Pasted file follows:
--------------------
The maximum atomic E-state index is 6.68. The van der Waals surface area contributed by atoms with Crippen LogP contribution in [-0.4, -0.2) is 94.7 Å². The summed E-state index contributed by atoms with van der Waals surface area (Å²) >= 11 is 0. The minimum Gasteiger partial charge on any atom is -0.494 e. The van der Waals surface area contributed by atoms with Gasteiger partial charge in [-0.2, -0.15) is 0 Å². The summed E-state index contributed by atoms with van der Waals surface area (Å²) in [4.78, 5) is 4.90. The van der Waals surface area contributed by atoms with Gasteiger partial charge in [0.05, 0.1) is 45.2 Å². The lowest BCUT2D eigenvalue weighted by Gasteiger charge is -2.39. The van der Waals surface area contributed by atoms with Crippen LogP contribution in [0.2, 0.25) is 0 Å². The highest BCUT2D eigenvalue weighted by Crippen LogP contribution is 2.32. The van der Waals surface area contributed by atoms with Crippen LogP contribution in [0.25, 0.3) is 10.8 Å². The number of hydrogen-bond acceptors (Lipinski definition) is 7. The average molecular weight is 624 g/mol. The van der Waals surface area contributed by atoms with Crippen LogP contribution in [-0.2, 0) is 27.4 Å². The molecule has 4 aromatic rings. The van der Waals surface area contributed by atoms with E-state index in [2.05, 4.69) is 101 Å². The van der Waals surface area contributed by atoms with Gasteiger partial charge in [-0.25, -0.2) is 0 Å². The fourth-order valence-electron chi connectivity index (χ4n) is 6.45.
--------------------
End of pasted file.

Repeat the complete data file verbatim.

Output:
The maximum atomic E-state index is 6.68. The van der Waals surface area contributed by atoms with Crippen LogP contribution in [-0.4, -0.2) is 94.7 Å². The summed E-state index contributed by atoms with van der Waals surface area (Å²) >= 11 is 0. The minimum Gasteiger partial charge on any atom is -0.494 e. The van der Waals surface area contributed by atoms with Gasteiger partial charge in [-0.2, -0.15) is 0 Å². The summed E-state index contributed by atoms with van der Waals surface area (Å²) in [4.78, 5) is 4.90. The van der Waals surface area contributed by atoms with Gasteiger partial charge in [0.05, 0.1) is 45.2 Å². The lowest BCUT2D eigenvalue weighted by Gasteiger charge is -2.39. The van der Waals surface area contributed by atoms with Crippen LogP contribution in [0.2, 0.25) is 0 Å². The highest BCUT2D eigenvalue weighted by Crippen LogP contribution is 2.32. The van der Waals surface area contributed by atoms with Crippen LogP contribution in [0.25, 0.3) is 10.8 Å². The number of hydrogen-bond acceptors (Lipinski definition) is 7. The average molecular weight is 624 g/mol. The van der Waals surface area contributed by atoms with Crippen LogP contribution in [-0.2, 0) is 27.4 Å². The molecule has 4 aromatic rings. The van der Waals surface area contributed by atoms with E-state index in [2.05, 4.69) is 101 Å². The van der Waals surface area contributed by atoms with Gasteiger partial charge in [-0.25, -0.2) is 0 Å². The fourth-order valence-electron chi connectivity index (χ4n) is 6.45.